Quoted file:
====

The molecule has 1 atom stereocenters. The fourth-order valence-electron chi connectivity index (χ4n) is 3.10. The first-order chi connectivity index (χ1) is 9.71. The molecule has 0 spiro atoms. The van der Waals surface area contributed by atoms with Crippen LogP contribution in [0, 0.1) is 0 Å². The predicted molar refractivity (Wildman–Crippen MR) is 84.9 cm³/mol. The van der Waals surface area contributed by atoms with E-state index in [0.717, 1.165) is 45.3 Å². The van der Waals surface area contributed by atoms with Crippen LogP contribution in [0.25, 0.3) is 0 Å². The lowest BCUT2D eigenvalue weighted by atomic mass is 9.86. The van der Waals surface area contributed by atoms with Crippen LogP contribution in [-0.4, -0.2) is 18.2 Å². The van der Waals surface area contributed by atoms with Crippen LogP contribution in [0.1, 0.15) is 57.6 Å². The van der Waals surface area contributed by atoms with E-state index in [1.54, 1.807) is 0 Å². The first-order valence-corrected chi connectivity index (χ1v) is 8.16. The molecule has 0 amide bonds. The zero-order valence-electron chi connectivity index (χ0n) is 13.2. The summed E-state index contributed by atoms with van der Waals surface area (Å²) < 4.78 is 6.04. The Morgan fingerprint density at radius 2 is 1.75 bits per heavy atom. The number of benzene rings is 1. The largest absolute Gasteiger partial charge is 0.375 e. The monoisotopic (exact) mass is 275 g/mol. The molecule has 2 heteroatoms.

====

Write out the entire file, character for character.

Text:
The molecule has 1 atom stereocenters. The fourth-order valence-electron chi connectivity index (χ4n) is 3.10. The first-order chi connectivity index (χ1) is 9.71. The molecule has 0 spiro atoms. The van der Waals surface area contributed by atoms with Crippen LogP contribution in [0, 0.1) is 0 Å². The predicted molar refractivity (Wildman–Crippen MR) is 84.9 cm³/mol. The van der Waals surface area contributed by atoms with E-state index in [0.717, 1.165) is 45.3 Å². The van der Waals surface area contributed by atoms with Crippen LogP contribution in [0.25, 0.3) is 0 Å². The lowest BCUT2D eigenvalue weighted by atomic mass is 9.86. The van der Waals surface area contributed by atoms with Crippen LogP contribution in [-0.4, -0.2) is 18.2 Å². The van der Waals surface area contributed by atoms with Crippen LogP contribution in [0.1, 0.15) is 57.6 Å². The van der Waals surface area contributed by atoms with E-state index in [1.54, 1.807) is 0 Å². The first-order valence-corrected chi connectivity index (χ1v) is 8.16. The molecule has 0 amide bonds. The zero-order valence-electron chi connectivity index (χ0n) is 13.2. The summed E-state index contributed by atoms with van der Waals surface area (Å²) < 4.78 is 6.04. The Morgan fingerprint density at radius 2 is 1.75 bits per heavy atom. The number of benzene rings is 1. The largest absolute Gasteiger partial charge is 0.375 e. The monoisotopic (exact) mass is 275 g/mol. The molecule has 2 heteroatoms.